Internship or Cheap Labour in Nigeria?

Internship or Cheap Labour in Nigeria?

Many times, I have heard from career coaches and read many articles on career development that encourages fresh graduates to apply for internship roles as a means of career development. They emphasize that it is a good way to get exposure in the corporate world. As much as it is a good idea, especially for fresh graduates who have no work experience, I also think it is exploitative.

”I find it saddening and worrisome when I read some job descriptions for internship placement and I dare conclude that some of these internship placement positions are cheap labour in disguise.” – Mojisola Olurotimi

I often see most of them being presented to fresh graduates with no form of remuneration. Of course, it is an internship and with the employment situation in a country like Nigeria, every fresh graduate would jump at that opportunity. Especially if it is in big companies.

Mojisola further buttressed her point of view by looking up the definition of internship from the dictionary. She said, ”just to be clear, let’s look into the meaning of the word internship from the dictionary.”

“Internship is the position of a student or trainee who works in an organization, sometimes without pay, in order to gain work experience or satisfy requirements for a qualification”.

If we carefully read the above definition and digest it – hook, line and sinker; there’s a key phrase that says, ”gain work experience”, but these days, I read job descriptions ask for some work experience from potential interns.

It definitely irks me to see that some companies out there are actually thriving on the desperation of jobseekers.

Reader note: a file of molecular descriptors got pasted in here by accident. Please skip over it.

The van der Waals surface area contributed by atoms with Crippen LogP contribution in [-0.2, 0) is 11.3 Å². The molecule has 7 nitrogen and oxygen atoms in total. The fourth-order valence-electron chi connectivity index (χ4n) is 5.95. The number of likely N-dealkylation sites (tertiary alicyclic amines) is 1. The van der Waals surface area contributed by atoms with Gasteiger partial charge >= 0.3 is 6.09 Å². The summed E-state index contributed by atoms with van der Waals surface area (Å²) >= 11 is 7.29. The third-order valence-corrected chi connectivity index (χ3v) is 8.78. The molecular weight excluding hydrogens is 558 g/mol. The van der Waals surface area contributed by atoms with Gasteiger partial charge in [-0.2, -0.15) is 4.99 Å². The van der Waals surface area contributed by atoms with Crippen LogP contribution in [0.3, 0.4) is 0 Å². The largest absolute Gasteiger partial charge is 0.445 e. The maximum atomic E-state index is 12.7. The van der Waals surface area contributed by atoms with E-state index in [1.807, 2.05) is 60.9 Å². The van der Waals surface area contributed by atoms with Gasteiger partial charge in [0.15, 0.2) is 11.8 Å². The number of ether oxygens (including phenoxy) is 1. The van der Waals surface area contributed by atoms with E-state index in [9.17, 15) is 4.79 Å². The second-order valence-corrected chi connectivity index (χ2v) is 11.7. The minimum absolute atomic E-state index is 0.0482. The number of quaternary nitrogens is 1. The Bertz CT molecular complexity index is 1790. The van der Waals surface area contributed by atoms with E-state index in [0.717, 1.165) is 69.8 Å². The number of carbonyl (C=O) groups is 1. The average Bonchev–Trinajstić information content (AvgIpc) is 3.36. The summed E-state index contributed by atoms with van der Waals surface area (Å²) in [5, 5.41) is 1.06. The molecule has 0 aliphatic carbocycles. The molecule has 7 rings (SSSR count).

Here’s my plea to all recruiters and hiring managers out there.

“Dear Recruiter,

If you need cheap labour, please do well to hire one and work within your budget but stop enslaving fresh graduates under the guise of “internship” to work for your company for free.

If an intern joins your company to work as an experienced hire, then He/She is NOT AN INTERN!”

I have seen this happen a few times and I find it saddening. To me, it is cheap labour.

If the interns are not learning, improving  or adding a new skill set while working with you, don’t call them your interns. 

It makes no sense to go to school for 4 – years and only to be offered an opportunity that comes with no financial package or intellectual and career benefits. Parents didn’t invest in their children’s university education to work for free.

Just because it is a multinational company is not enough reason to cajole fresh graduates and make them work for free.

I spoke with a friend, Adeola Onatunde. She said, ”I did a year internship at a multinational company after my National Youth Service in 2015. I was not paid a dime. The cost of commuting to the place was approximately 30 thousand naira per month minus feeding. I’d work from 8 a.m – 6 p.m. I endured because I felt I’d gain the needed exposure for my career and also stand a chance to land a role with the company. But it was a total waste of time. I neither got a job or learned anything. In short, it was a broad daylight robbery and cheap labour in disguise.”

Enough of taking advantage of desperate job seekers please!

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